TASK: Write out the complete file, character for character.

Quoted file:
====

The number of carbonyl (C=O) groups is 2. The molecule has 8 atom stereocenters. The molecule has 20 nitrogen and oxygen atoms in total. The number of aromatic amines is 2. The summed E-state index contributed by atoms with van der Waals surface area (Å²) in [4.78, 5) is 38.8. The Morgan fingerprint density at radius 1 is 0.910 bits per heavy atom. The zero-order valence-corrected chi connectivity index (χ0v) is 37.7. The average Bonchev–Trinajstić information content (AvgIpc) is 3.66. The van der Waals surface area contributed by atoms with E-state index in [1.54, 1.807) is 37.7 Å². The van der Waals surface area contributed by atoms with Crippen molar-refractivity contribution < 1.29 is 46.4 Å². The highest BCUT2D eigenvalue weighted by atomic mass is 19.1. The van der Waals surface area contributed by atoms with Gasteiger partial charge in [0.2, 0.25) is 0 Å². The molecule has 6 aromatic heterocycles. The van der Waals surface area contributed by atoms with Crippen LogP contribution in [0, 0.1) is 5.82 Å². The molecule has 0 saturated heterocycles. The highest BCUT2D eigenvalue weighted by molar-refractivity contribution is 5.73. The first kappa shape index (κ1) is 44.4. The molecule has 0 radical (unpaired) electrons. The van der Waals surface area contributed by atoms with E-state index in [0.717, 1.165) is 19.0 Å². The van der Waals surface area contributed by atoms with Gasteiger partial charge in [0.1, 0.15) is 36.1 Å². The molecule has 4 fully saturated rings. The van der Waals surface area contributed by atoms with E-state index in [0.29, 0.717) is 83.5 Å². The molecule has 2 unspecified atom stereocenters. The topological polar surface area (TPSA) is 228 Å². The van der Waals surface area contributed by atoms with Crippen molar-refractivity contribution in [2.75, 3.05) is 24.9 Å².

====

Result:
The number of carbonyl (C=O) groups is 2. The molecule has 8 atom stereocenters. The molecule has 20 nitrogen and oxygen atoms in total. The number of aromatic amines is 2. The summed E-state index contributed by atoms with van der Waals surface area (Å²) in [4.78, 5) is 38.8. The Morgan fingerprint density at radius 1 is 0.910 bits per heavy atom. The zero-order valence-corrected chi connectivity index (χ0v) is 37.7. The average Bonchev–Trinajstić information content (AvgIpc) is 3.66. The van der Waals surface area contributed by atoms with E-state index in [1.54, 1.807) is 37.7 Å². The van der Waals surface area contributed by atoms with Crippen molar-refractivity contribution < 1.29 is 46.4 Å². The highest BCUT2D eigenvalue weighted by atomic mass is 19.1. The van der Waals surface area contributed by atoms with Gasteiger partial charge in [0.2, 0.25) is 0 Å². The molecule has 6 aromatic heterocycles. The van der Waals surface area contributed by atoms with Crippen LogP contribution in [0, 0.1) is 5.82 Å². The molecule has 0 saturated heterocycles. The highest BCUT2D eigenvalue weighted by molar-refractivity contribution is 5.73. The first kappa shape index (κ1) is 44.4. The molecule has 0 radical (unpaired) electrons. The van der Waals surface area contributed by atoms with E-state index in [0.717, 1.165) is 19.0 Å². The van der Waals surface area contributed by atoms with Gasteiger partial charge in [0.1, 0.15) is 36.1 Å². The molecule has 4 fully saturated rings. The van der Waals surface area contributed by atoms with E-state index in [0.29, 0.717) is 83.5 Å². The molecule has 2 unspecified atom stereocenters. The topological polar surface area (TPSA) is 228 Å². The van der Waals surface area contributed by atoms with Crippen molar-refractivity contribution in [2.75, 3.05) is 24.9 Å².